But, the man is freed! He is really saved, from the fate of always being tortured by the violent spirits that had controlled him. He’s himself again! Yet when the people from the region of Geresenes see him in his “right mind”, just sitting there at Jesus’ feet – much like the woman Jesus healed in last week’s gospel – they become very afraid! And instead of falling at the feet of Jesus in worship, “all the people of the surrounding country of the Gerasenes,” it says, “asked Jesus to leave them!”
What?! Although, this sounds a lot like the first witnesses to the resurrection of Jesus on Easter morning – those who were afraid when the angels gave them the news that Jesus was no longer in the grave, but had been liberated, and was on his way to Galilee, just as he promised you that he would! They were afraid of that announcement. Or, is it just like the Legion, the man of the tombs of Gerasenes who was afraid of the power of Jesus, Son of the Most High God, who might change him?
Whatever is evil, or demon possessed, in the gospel world, wants nothing to do with Jesus. We see it in Legion, the man, and in the legion of ppl from the city. Change is gunna come, and that isn’t always what we want to hear!
The transformation from slave to free, and from death to life, can easily fill us with fear. Because, if we are changed, who then will we be?!
The death that has gripped so many this past week in the shooting in Orlando, brought fear too. Such a senseless taking of life, by such a hater, hurts beyond belief. And for the LGBTQ and LatinX community that found safety and a community in the Pulse nightclub, the hurt is all the worse, which has reverberating out across the country, this week.
We, can understand that desire for safety, as a community that has come to trust in the freedom of religion, and knowing that this place, this sanctuary, is protected. It is open, and so it is vulnerable, but it is also ours to define, and it depends in a way, on all of us to stand up for it.
In addition, we have taken the courageous step to welcome, in no uncertain terms, those of all sexual orientations and gender identities, to worship, and to find safety here in this sanctuary, as much as anyone else.
Unfortunately in Orlando, no one felt the responsibility to look into this man’s eye, this shooter, and ask him his name – I don’t mean as he did it, but in the days and years leading up to it. For he had a Legion of demons, or spirits, too. He had been to this place, the Pulse, before, possibly been on a date. He had had two wives that he verbally, psychologically, and physically abused. He had a co-worker in his Security job that demanded to be separated from him, because of his violent temper. And yet we don’t consider these, public problems that concern us a society, as communities. Except, we do, religiously! We, the followers of Jesus, understand, and learn how. First of all, we know we have nothing to fear as a baptized people, because we have been made as dead as we can, having passed through the waters. And so, we know our responsibility to look the other in the eye. We know, they could be us; that we have all fallen short of the glory of God. There is no exceptionalism, as a person of faith.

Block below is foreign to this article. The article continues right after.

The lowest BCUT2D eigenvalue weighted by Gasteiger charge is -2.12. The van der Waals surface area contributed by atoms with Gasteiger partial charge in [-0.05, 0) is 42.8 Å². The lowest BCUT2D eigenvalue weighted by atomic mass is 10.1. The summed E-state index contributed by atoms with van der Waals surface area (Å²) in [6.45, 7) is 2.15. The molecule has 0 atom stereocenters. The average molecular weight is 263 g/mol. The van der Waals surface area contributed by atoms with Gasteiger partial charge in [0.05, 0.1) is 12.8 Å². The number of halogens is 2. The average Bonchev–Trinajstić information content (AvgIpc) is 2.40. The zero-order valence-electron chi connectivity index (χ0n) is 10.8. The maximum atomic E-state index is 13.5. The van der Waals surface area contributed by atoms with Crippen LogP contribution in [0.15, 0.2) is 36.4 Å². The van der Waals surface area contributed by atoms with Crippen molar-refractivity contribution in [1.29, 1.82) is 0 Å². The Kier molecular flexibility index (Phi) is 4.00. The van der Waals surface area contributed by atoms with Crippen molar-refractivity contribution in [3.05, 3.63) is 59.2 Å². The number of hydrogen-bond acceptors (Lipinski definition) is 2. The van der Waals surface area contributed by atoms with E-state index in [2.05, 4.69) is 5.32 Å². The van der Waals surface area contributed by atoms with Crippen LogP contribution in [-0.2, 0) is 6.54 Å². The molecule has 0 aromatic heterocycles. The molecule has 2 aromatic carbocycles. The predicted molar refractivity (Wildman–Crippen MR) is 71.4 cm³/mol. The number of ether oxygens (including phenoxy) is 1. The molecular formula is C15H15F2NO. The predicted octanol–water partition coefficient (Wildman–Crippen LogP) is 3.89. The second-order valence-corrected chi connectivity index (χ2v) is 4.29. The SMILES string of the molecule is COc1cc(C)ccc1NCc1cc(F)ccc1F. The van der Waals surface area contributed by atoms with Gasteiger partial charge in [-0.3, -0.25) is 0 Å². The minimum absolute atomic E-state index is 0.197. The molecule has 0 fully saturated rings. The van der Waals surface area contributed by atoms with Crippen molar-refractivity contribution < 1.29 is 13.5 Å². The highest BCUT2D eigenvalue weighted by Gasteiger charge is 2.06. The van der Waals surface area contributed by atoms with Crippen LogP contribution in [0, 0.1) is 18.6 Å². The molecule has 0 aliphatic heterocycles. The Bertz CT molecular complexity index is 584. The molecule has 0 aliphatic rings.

Like the people in Jesus day, we understand that evil is a social problem. What hurts one, hurts us all. Socially, in this country, we individualize our demons, we psychologize them, we medicate them, which is another way to respond, and has validity too. But more is needed.
In our 2nd Reading today, Paul says, “27As many of you as were baptized into Christ have clothed yourselves with Christ. 28There is no longer Jew or Greek, there is no longer slave or free, there is no longer male and female; for all of you are one in Christ Jesus. The church is all the people, all the baptized who are the whole Body of Christ. And baptism is open to all, which means no one can discriminate based on nationality, religion, social class, sexuality or gender.
Whatever is evil, or demon possessed, wants nothing to do with Jesus. Because, those who are the Body of Christ in the world, are not afraid. We live with one foot in the world of justice and peace already. We have been freed in Christ. We live to liberate the Legions of the world, for the sake of the one who saved us. Amen.